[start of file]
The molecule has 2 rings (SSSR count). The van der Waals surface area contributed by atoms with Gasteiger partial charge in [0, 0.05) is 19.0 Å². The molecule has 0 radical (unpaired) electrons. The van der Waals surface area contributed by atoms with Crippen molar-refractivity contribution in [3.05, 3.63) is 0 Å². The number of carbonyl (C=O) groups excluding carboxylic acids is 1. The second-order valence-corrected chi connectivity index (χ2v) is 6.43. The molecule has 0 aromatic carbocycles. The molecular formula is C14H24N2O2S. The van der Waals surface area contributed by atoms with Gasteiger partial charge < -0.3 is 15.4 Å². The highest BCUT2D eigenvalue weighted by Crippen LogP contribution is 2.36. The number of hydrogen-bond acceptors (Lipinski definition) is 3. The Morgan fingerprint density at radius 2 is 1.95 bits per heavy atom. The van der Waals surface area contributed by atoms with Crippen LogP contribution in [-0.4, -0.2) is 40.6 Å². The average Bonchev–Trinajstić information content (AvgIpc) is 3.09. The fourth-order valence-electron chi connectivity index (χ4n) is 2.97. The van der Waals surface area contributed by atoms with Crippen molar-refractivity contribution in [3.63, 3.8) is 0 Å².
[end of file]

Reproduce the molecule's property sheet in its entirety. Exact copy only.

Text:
The molecule has 2 rings (SSSR count). The van der Waals surface area contributed by atoms with Gasteiger partial charge in [0, 0.05) is 19.0 Å². The molecule has 0 radical (unpaired) electrons. The van der Waals surface area contributed by atoms with Crippen molar-refractivity contribution in [3.05, 3.63) is 0 Å². The number of carbonyl (C=O) groups excluding carboxylic acids is 1. The second-order valence-corrected chi connectivity index (χ2v) is 6.43. The molecule has 0 aromatic carbocycles. The molecular formula is C14H24N2O2S. The van der Waals surface area contributed by atoms with Gasteiger partial charge < -0.3 is 15.4 Å². The highest BCUT2D eigenvalue weighted by Crippen LogP contribution is 2.36. The number of hydrogen-bond acceptors (Lipinski definition) is 3. The Morgan fingerprint density at radius 2 is 1.95 bits per heavy atom. The van der Waals surface area contributed by atoms with Crippen LogP contribution in [-0.4, -0.2) is 40.6 Å². The average Bonchev–Trinajstić information content (AvgIpc) is 3.09. The fourth-order valence-electron chi connectivity index (χ4n) is 2.97. The van der Waals surface area contributed by atoms with Crippen molar-refractivity contribution in [3.63, 3.8) is 0 Å².